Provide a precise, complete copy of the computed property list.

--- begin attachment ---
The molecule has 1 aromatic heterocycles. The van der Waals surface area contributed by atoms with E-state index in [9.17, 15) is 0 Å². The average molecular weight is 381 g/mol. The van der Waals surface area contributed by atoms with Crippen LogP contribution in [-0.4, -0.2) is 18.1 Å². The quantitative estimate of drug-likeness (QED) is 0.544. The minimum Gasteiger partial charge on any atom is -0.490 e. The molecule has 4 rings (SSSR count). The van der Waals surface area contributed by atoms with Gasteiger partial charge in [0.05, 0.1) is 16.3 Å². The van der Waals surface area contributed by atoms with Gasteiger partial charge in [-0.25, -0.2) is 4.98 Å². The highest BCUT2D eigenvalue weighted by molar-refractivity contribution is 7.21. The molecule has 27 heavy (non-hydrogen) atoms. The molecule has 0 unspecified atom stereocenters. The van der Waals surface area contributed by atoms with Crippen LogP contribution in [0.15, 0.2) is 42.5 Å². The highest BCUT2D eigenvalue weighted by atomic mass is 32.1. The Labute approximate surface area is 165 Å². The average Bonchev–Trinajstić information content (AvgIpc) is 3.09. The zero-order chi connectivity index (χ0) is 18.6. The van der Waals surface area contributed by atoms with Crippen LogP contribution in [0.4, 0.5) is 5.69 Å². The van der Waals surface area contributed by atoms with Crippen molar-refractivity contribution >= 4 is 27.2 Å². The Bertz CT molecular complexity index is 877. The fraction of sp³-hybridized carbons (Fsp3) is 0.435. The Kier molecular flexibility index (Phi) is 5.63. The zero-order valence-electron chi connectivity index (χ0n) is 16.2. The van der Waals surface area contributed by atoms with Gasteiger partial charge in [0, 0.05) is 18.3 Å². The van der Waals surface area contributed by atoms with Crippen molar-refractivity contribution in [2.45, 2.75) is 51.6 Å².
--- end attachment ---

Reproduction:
The molecule has 1 aromatic heterocycles. The van der Waals surface area contributed by atoms with E-state index in [9.17, 15) is 0 Å². The average molecular weight is 381 g/mol. The van der Waals surface area contributed by atoms with Crippen LogP contribution in [-0.4, -0.2) is 18.1 Å². The quantitative estimate of drug-likeness (QED) is 0.544. The minimum Gasteiger partial charge on any atom is -0.490 e. The molecule has 4 rings (SSSR count). The van der Waals surface area contributed by atoms with Gasteiger partial charge in [0.05, 0.1) is 16.3 Å². The van der Waals surface area contributed by atoms with Gasteiger partial charge in [-0.25, -0.2) is 4.98 Å². The highest BCUT2D eigenvalue weighted by molar-refractivity contribution is 7.21. The molecule has 27 heavy (non-hydrogen) atoms. The molecule has 0 unspecified atom stereocenters. The van der Waals surface area contributed by atoms with Crippen LogP contribution in [0.15, 0.2) is 42.5 Å². The highest BCUT2D eigenvalue weighted by atomic mass is 32.1. The Labute approximate surface area is 165 Å². The average Bonchev–Trinajstić information content (AvgIpc) is 3.09. The zero-order chi connectivity index (χ0) is 18.6. The van der Waals surface area contributed by atoms with Crippen LogP contribution in [0.4, 0.5) is 5.69 Å². The van der Waals surface area contributed by atoms with Crippen molar-refractivity contribution >= 4 is 27.2 Å². The Bertz CT molecular complexity index is 877. The fraction of sp³-hybridized carbons (Fsp3) is 0.435. The Kier molecular flexibility index (Phi) is 5.63. The zero-order valence-electron chi connectivity index (χ0n) is 16.2. The van der Waals surface area contributed by atoms with Gasteiger partial charge in [0, 0.05) is 18.3 Å². The van der Waals surface area contributed by atoms with Crippen molar-refractivity contribution in [2.45, 2.75) is 51.6 Å².